It is true that when we took over the ministry we had the experience of working abroad, and of the foreign relations of the KDP, but the partisan work, or work in the opposition remains different from official work, the ministry, and work in the state. However, we utilized our previous relations for the benefit of our work in the Foreign Ministry.

Moreover, we opened the work in the Foreign Ministry for all, and not only for the elite, the sons of the wealthy or upper-class families, and officials. Two years after we started work, we advertised in the media a training course for diplomatic work, and any Iraqi who satisfied the conditions was able to work in the ministry. We have accepted the highest grade graduates of the Iraqi universities. Also the issue in which I personally take pride is our interest in training and qualifying the cadres of diplomatic work.

Moreover, the number of the employees of our ministry is the lowest among the Iraqi ministries compared to its services and importance, as there are less than 2,000 diplomats and administrators in the Foreign Ministry, which is a very small number. We have sent most of them, more then 1,200 employees, to training courses in diplomatic and language training abroad, which is something that is admired by our Arab counterparts. We also changed the culture of work in the Ministry, which used to be characterized by domination, militarism, and centralization, and the employee used to stand before the official as if he was his servant or slave; we have removed all these barriers. I am entitled to take pride in this issue.

It is well known that Iraq is a big and old country in international politics. It is one of the founders of the United Nations, the Arab League, and the Non-Aligned Movement. Thus, we have decided to make the diplomatic representation extensive, or at least acceptable; now there are more than 83 diplomatic missions around the world, 67 embassies, and 16 consulates. Therefore, I can say that the upcoming Iraqi Government will take over a developed institution. Add to this that we have ratified the Foreign Service law, which is at the level of the international laws in this field.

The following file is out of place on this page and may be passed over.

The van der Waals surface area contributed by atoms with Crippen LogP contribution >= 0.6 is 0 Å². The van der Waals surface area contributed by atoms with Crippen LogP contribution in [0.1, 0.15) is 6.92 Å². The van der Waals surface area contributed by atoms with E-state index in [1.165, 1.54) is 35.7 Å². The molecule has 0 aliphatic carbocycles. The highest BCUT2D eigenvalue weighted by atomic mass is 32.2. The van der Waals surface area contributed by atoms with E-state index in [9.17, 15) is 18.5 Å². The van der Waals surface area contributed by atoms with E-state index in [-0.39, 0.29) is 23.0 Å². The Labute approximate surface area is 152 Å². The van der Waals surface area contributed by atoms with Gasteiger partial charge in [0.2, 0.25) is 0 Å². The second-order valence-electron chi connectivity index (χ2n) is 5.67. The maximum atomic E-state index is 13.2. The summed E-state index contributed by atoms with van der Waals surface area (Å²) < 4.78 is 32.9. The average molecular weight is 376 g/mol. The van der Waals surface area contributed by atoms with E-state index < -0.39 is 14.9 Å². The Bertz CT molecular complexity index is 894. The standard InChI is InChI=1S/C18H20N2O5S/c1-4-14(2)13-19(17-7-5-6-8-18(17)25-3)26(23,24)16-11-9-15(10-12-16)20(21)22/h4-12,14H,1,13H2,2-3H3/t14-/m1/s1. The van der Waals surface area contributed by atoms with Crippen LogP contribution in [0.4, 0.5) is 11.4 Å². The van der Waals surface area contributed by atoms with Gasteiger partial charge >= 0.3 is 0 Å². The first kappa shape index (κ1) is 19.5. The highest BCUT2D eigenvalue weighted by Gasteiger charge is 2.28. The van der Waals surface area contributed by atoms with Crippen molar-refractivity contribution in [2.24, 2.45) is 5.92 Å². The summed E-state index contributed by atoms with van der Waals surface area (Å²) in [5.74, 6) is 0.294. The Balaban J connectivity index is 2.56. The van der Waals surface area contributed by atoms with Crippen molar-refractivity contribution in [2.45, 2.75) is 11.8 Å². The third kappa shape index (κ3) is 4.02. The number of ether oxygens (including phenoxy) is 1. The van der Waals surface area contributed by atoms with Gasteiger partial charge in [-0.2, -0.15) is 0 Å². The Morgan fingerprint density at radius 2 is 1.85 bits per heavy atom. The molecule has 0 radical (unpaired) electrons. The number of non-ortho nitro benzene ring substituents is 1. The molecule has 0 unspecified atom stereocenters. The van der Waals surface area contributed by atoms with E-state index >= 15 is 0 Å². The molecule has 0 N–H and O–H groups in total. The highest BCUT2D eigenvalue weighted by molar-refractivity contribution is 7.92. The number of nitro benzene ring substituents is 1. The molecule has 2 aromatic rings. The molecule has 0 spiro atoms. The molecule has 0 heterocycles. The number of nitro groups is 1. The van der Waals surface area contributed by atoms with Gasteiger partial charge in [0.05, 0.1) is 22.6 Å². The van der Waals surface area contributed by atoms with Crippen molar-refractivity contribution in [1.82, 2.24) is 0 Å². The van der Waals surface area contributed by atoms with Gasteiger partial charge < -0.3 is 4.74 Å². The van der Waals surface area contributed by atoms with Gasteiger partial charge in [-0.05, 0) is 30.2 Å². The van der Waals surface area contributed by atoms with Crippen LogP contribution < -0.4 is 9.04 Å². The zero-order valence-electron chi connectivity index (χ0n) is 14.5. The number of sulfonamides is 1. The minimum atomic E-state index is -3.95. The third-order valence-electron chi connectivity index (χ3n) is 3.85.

Despite all the suspicions and distortion that accompanied the work of the ministry, such as claiming that it is a Kurdish ministry and similar things, I do not say that our ministry is an ideal one that is devoid of administrative or financial corruption, but I say that compared to other ministries, the Foreign Ministry is one of the cleanest and most impartial ministries from the point of view of the good reports of the auditing departments and the Commission on Public Integrity.

[Asharq Al-Awsat] There are accusations leveled at Iraqi foreign policy because of the bad relations between Iraq and some regional countries?

[Zebari] Iraq was isolated, punished, and marginalized in all Arab and international forums. However, with great efforts we have been able to restore it to its important status, and we broke the isolation ring. To be frank and explicit, this has not taken place only as a result of our efforts, but also with the help and support of our allies in the US and UK Administrations, which liberated Iraq from dictatorship.

The work of the Foreign Ministry is a reflection of the domestic policy of the country and its stances; if there is no united stance or a united domestic policy coupled with strong will, there will be no success in the foreign policy however relentless the efforts might be, because the foreign policy will reflect what is taking place domestically. [The same applies] if there is reconstruction, the security situation is solid, the economic situation is good, and the national unity is strong.